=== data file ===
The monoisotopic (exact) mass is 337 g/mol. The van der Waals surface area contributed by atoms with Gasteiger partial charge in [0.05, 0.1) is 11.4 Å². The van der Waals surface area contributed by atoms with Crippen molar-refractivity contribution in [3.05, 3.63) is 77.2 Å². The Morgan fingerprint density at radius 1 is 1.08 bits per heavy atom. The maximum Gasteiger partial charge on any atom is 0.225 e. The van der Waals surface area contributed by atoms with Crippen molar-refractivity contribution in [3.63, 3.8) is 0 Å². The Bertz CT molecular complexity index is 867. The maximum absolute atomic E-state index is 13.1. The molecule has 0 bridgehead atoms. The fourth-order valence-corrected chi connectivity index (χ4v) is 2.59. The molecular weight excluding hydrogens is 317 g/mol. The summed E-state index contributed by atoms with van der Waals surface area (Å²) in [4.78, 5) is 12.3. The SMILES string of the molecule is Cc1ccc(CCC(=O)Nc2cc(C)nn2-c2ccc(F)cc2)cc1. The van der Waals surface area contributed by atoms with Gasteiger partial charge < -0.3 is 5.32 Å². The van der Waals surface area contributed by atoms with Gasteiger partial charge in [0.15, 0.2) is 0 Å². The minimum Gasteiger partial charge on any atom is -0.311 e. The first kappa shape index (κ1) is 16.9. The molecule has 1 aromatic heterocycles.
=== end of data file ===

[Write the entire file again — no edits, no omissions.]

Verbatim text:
The monoisotopic (exact) mass is 337 g/mol. The van der Waals surface area contributed by atoms with Gasteiger partial charge in [0.05, 0.1) is 11.4 Å². The van der Waals surface area contributed by atoms with Crippen molar-refractivity contribution in [3.05, 3.63) is 77.2 Å². The Morgan fingerprint density at radius 1 is 1.08 bits per heavy atom. The maximum Gasteiger partial charge on any atom is 0.225 e. The van der Waals surface area contributed by atoms with Crippen molar-refractivity contribution in [3.63, 3.8) is 0 Å². The Bertz CT molecular complexity index is 867. The maximum absolute atomic E-state index is 13.1. The molecule has 0 bridgehead atoms. The fourth-order valence-corrected chi connectivity index (χ4v) is 2.59. The molecular weight excluding hydrogens is 317 g/mol. The summed E-state index contributed by atoms with van der Waals surface area (Å²) in [4.78, 5) is 12.3. The SMILES string of the molecule is Cc1ccc(CCC(=O)Nc2cc(C)nn2-c2ccc(F)cc2)cc1. The van der Waals surface area contributed by atoms with Gasteiger partial charge < -0.3 is 5.32 Å². The van der Waals surface area contributed by atoms with Gasteiger partial charge in [0.15, 0.2) is 0 Å². The minimum Gasteiger partial charge on any atom is -0.311 e. The first kappa shape index (κ1) is 16.9. The molecule has 1 aromatic heterocycles.